Technische Universiteit Eindhoven, Tech. Rep. WP 166
The basic idea of process mining is to extract knowledge from event logs recorded by an information system. Until recently, the information in these event logs was rarely used to analyze the underlying processes. Process mining aims at improving this by providing techniques and tools for discovering process, organizational, social, and performance information from event logs. Fuelled by the omnipresence of event logs in transactional information systems (cf. WFM, ERP, CRM, SCM, and B2B systems), process mining has become a vivid research area [1, 2]. In this paper we introduce the challenging process mining domain and discuss a heuristics driven process mining algorithm; the so-called “HeuristicsMiner” in detail. HeuristicsMiner is a practical applicable mining algorithm that can deal with noise, and can be used to express the main behavior (i.e. not all details and exceptions) registered in an event log. In the experimental section of this paper we introduce benchmark material (12.000 different event logs) and measurements by which the performance of process mining algorithms can be measured.
Correlation miner: mining business process models and event correlations without case identifiers
Pourmirza, Shaya, Remco Dijkman, and Paul Grefen
International Journal of Cooperative Information Systems 26.02
Process discovery algorithms aim to capture process models from event logs. These algorithms have been designed for logs in which the events that belong to the same case are related to each other — and to that case — by means of a unique case identifier. However, in service-oriented systems, these case identifiers are rarely stored beyond request-response pairs, which makes it hard to relate events that belong to the same case. This is known as the correlation challenge. This paper addresses the correlation challenge by introducing a technique, called the correlation miner, that facilitates discovery of business process models when events are not associated with a case identifier. It extends previous work on the correlation miner, by not only enabling the discovery of the process model, but also detecting which events belong to the same case. Experiments performed on both synthetic and real-world event logs show the applicability of the correlation miner. The resulting technique enables us to observe a service-oriented system and determine — with high accuracy — which request-response pairs sent by different communicating parties are related to each other.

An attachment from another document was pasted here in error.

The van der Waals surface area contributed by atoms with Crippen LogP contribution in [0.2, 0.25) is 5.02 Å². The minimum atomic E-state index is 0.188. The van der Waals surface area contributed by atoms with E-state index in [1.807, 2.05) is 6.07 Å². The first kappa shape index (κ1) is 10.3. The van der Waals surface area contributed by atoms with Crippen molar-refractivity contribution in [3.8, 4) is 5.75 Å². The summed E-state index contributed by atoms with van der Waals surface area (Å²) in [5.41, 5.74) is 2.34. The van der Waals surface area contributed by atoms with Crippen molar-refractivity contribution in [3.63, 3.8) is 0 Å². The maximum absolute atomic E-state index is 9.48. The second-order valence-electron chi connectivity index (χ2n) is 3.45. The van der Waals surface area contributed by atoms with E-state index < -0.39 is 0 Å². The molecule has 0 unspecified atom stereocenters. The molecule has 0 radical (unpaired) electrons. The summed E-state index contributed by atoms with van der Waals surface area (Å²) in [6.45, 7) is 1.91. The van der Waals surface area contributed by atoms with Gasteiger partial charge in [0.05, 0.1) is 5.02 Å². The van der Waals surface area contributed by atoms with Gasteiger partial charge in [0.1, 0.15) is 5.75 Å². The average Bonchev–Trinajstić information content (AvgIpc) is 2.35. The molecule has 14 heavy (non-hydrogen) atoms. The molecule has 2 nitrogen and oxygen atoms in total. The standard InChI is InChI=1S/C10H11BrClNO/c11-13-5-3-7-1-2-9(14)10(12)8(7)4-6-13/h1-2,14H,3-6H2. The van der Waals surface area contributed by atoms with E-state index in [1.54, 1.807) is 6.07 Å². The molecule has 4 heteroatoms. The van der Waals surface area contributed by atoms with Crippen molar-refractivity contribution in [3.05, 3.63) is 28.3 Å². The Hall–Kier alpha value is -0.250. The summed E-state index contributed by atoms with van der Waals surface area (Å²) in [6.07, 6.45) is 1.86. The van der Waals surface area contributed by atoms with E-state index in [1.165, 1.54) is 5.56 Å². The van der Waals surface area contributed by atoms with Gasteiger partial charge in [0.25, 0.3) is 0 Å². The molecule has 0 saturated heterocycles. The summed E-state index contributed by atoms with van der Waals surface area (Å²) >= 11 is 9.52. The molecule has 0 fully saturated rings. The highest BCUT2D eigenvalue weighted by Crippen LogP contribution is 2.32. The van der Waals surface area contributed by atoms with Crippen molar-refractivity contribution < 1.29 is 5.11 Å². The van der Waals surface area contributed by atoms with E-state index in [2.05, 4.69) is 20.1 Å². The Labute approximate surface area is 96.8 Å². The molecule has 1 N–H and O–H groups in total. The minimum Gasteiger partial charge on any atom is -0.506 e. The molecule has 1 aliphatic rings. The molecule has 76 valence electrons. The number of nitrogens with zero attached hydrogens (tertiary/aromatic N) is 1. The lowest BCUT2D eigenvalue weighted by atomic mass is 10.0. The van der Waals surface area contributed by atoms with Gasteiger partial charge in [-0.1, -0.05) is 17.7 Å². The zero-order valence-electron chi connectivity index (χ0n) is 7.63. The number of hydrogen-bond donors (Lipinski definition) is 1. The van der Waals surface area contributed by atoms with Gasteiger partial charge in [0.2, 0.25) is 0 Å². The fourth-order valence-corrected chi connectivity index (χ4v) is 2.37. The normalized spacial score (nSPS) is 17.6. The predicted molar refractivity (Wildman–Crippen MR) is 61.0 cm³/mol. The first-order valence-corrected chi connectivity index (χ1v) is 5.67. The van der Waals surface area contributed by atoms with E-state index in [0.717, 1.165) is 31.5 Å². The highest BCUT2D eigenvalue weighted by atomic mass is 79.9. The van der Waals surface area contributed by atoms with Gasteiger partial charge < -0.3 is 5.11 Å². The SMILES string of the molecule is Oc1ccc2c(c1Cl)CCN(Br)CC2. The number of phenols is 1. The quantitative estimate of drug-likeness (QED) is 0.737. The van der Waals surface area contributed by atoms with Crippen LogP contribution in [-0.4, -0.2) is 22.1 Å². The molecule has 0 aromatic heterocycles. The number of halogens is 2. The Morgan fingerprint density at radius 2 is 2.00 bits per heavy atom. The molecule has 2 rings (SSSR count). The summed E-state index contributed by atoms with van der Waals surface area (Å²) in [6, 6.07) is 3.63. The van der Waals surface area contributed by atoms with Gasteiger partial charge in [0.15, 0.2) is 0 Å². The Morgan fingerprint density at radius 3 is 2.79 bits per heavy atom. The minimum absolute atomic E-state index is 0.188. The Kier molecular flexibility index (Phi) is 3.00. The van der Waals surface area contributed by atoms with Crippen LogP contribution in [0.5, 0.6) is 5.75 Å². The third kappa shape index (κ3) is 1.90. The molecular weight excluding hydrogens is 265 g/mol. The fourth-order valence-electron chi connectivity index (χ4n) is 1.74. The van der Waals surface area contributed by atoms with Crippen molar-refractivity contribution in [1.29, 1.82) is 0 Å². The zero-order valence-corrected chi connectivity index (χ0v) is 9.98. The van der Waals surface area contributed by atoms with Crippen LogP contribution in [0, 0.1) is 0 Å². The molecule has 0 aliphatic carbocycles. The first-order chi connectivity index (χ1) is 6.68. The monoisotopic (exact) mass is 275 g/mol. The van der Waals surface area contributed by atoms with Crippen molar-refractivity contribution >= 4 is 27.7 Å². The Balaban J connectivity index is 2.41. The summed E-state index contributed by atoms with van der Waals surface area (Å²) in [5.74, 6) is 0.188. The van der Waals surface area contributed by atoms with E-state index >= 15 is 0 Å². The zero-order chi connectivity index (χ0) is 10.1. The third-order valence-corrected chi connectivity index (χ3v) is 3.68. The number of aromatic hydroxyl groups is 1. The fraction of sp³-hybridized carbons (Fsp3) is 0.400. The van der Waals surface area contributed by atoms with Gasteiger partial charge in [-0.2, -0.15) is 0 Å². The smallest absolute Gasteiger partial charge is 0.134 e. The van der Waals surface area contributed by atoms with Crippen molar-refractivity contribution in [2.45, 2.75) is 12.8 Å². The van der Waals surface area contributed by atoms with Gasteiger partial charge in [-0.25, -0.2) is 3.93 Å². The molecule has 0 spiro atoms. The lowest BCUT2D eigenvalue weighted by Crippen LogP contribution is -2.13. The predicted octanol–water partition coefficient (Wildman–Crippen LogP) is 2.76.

A Novel Token-Based Replay Technique to Speed Up Conformance Checking and Process Enhancement
Alessandro Berti, Wil van der Aalst
ToPNoC (Transactions on Petri Nets and other models of Concurrency)
Token-based replay used to be the standard way to conduct conformance checking. With the uptake of more advanced techniques (e.g., alignment based), token-based replay got abandoned. However, despite decomposition approaches and heuristics to speed-up computation, the more advanced conformance checking techniques have limited scalability, especially when traces get longer and process models more complex. This paper presents an improved token-based replay approach that is much faster and scalable. Moreover, the approach provides more accurate diagnostics that avoid known problems (e.g., "token flooding") and help to pinpoint compliance problems. The novel token-based replay technique has been implemented in the PM4Py process mining library. We will show that the replay technique outperforms state-of-the-art techniques in terms of speed and/or diagnostics. %Moreover, a revision of an existing precision measure (ETConformance) will be proposed through integration with the token-based replayer.
Conformance checking using cost-based fitness analysis